How much of EMS is currently paid for by taxes? How will this change?
For the fiscal year 2023-2024, the Shelby County Ambulance Commission (Hospital, City of Harlan, and County) has a designated amount of $373,850 through their general basic fund and special ambulance fund that supports ambulance service in Shelby County. This allocation does not provide sufficient funds to continue the current framework or support the newly formed department. In addition, there is a shortage of EMS professionals. In order to make these positions more attractive and recruit more effectively, we will need to improve compensation packages.
If the EMS Public Measure passes, all Shelby County residents will pay for a share of the cost of EMS through a tax levy.  The proposed amount is $.75 cents per $1,000 of taxable property within the county.  In addition, there will be an income surtax assessment on Iowa individuals’ income tax returns for Shelby County residents at a rate of 1%.
When would the new EMS plan go into effect, if the vote passes? What would the transition to Essential Services look like?
If the EMS Proposition Passes in November, property tax funding will be collected starting in September 2024.  The 2024-2025 fiscal year will be dedicated to acquiring a facility, purchasing needed equipment and supplies, and developing the program. As funds are available, a Service Director will be hired to develop policies and programs, hire staff and apply for necessary licenses.  A new county-run ambulance service could start operations on July 1, 2025.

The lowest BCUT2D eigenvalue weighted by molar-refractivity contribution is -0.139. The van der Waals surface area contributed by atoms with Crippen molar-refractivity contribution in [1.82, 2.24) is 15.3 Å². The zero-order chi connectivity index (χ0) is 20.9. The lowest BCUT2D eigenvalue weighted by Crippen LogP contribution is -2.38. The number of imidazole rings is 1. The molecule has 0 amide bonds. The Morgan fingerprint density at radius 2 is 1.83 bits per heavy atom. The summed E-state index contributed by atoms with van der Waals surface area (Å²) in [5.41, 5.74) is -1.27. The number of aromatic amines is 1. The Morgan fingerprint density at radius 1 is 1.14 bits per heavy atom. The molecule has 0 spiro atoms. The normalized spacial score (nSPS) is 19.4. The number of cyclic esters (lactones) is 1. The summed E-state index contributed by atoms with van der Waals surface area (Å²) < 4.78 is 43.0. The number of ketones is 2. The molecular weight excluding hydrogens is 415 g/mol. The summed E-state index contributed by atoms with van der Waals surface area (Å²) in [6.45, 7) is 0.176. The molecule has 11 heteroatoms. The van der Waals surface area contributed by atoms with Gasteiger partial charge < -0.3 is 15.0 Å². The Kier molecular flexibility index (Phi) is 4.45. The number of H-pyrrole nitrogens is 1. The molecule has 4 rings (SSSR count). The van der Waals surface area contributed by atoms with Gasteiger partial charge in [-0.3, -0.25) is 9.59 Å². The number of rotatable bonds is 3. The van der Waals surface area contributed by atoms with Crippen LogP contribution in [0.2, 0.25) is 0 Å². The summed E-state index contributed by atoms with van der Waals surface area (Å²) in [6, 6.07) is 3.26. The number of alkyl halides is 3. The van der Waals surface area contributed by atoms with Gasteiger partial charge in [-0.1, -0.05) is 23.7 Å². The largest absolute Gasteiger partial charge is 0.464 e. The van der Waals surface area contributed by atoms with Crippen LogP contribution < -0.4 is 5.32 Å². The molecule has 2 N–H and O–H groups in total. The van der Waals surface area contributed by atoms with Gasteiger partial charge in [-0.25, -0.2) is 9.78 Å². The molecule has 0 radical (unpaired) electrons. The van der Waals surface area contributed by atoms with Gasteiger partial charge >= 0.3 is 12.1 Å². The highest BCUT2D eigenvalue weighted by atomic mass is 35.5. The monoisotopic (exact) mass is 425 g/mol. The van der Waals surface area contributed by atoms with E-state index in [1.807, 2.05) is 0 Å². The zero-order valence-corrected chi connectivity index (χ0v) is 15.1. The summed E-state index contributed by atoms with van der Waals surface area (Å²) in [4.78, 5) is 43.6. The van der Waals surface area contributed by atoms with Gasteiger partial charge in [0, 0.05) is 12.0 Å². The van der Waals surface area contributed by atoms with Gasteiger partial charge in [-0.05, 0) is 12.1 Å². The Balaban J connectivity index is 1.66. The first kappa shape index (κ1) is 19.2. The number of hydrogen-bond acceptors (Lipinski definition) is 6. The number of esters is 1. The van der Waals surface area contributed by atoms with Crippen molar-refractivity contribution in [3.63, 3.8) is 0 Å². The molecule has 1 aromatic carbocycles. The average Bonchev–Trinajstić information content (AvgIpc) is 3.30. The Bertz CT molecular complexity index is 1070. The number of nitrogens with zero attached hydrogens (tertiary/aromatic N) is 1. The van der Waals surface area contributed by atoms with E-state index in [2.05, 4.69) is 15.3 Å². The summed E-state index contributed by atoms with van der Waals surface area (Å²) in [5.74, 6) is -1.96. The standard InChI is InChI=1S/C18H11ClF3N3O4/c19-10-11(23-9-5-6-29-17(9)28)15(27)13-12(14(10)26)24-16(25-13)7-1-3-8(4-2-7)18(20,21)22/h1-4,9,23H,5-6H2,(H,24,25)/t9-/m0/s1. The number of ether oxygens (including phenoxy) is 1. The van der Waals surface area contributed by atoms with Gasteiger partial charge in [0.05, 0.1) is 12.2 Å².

The new Shelby County EMS Service Director will work closely with the EMS Advisory Council and Medivac to ensure a smooth transition.
Why are the hospital transfers to a larger facility included as a part of this operation and tax funding?
An important element of EMS and the care of emergent patients is the ability of our EMS system to transfer critical patients to a higher level of hospital care, if needed.  The current level of care and often immediate availability for transport is unmatched in other counties around the state.  The continuation of critical care transport service located in Shelby County is imperative for the ongoing care of our citizens.
Hospital transfers are reimbursed by insurance significantly better than 911 calls and it is important that the new ambulance service capture revenue which will offset some of the expenditures.
Financial Impact - Based on 2022 valuations
A personal residence valued at $185,023 after rollback of 45.87% equal taxable valuation of $100,153/1000*.75= $75 property tax levy.  
A personal residence valued at $306,158 after rollback of 45.87% equals taxable valuation of $165,724/1000*.75= $124 property tax levy.
40 acres of agricultural land with an assessed value of $65,847 has a taxable valuation of $58,631 would pay $43.97 property tax levy.
If you owe $2,000 in state income tax and the local income surtax is 1% you would owe $20 in income surtax.
To find out your personal estimated cost take your property taxable valuation/1000 x.75 and your 2022 state income tax x.01 added together.
When is the vote?
General election is November 7, 2023.    
More information may be found online at https://shelbycounty.iowa.gov/departments/ems or on the Shelby County Emergency Management Facebook page, https://www.facebook.com/shco.org